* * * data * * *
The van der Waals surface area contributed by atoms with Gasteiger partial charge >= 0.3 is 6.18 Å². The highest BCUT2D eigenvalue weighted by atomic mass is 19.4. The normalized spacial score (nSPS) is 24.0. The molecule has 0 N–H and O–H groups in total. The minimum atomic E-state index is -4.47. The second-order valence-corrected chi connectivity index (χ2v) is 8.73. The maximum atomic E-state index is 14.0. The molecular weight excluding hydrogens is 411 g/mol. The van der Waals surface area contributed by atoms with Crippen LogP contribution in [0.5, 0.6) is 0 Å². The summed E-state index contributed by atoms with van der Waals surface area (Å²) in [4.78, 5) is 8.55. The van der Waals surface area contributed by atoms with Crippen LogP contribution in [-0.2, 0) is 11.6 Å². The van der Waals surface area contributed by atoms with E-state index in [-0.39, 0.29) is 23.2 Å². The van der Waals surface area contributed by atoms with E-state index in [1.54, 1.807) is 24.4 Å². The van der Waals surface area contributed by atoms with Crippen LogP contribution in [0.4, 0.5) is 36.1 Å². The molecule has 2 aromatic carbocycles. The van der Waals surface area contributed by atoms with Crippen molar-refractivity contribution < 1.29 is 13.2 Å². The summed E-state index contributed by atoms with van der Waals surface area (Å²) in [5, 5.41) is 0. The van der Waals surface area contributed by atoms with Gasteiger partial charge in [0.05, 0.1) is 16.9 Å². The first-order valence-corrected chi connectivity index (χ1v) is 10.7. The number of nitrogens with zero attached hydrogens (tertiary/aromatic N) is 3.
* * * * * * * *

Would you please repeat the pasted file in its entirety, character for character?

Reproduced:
The van der Waals surface area contributed by atoms with Gasteiger partial charge >= 0.3 is 6.18 Å². The highest BCUT2D eigenvalue weighted by atomic mass is 19.4. The normalized spacial score (nSPS) is 24.0. The molecule has 0 N–H and O–H groups in total. The minimum atomic E-state index is -4.47. The second-order valence-corrected chi connectivity index (χ2v) is 8.73. The maximum atomic E-state index is 14.0. The molecular weight excluding hydrogens is 411 g/mol. The van der Waals surface area contributed by atoms with Crippen LogP contribution in [0.5, 0.6) is 0 Å². The summed E-state index contributed by atoms with van der Waals surface area (Å²) in [4.78, 5) is 8.55. The van der Waals surface area contributed by atoms with Crippen LogP contribution in [-0.2, 0) is 11.6 Å². The van der Waals surface area contributed by atoms with E-state index in [-0.39, 0.29) is 23.2 Å². The van der Waals surface area contributed by atoms with E-state index in [1.54, 1.807) is 24.4 Å². The van der Waals surface area contributed by atoms with Crippen LogP contribution in [0.4, 0.5) is 36.1 Å². The molecule has 2 aromatic carbocycles. The van der Waals surface area contributed by atoms with Crippen molar-refractivity contribution < 1.29 is 13.2 Å². The summed E-state index contributed by atoms with van der Waals surface area (Å²) in [5, 5.41) is 0. The van der Waals surface area contributed by atoms with Gasteiger partial charge in [0.05, 0.1) is 16.9 Å². The first-order valence-corrected chi connectivity index (χ1v) is 10.7. The number of nitrogens with zero attached hydrogens (tertiary/aromatic N) is 3.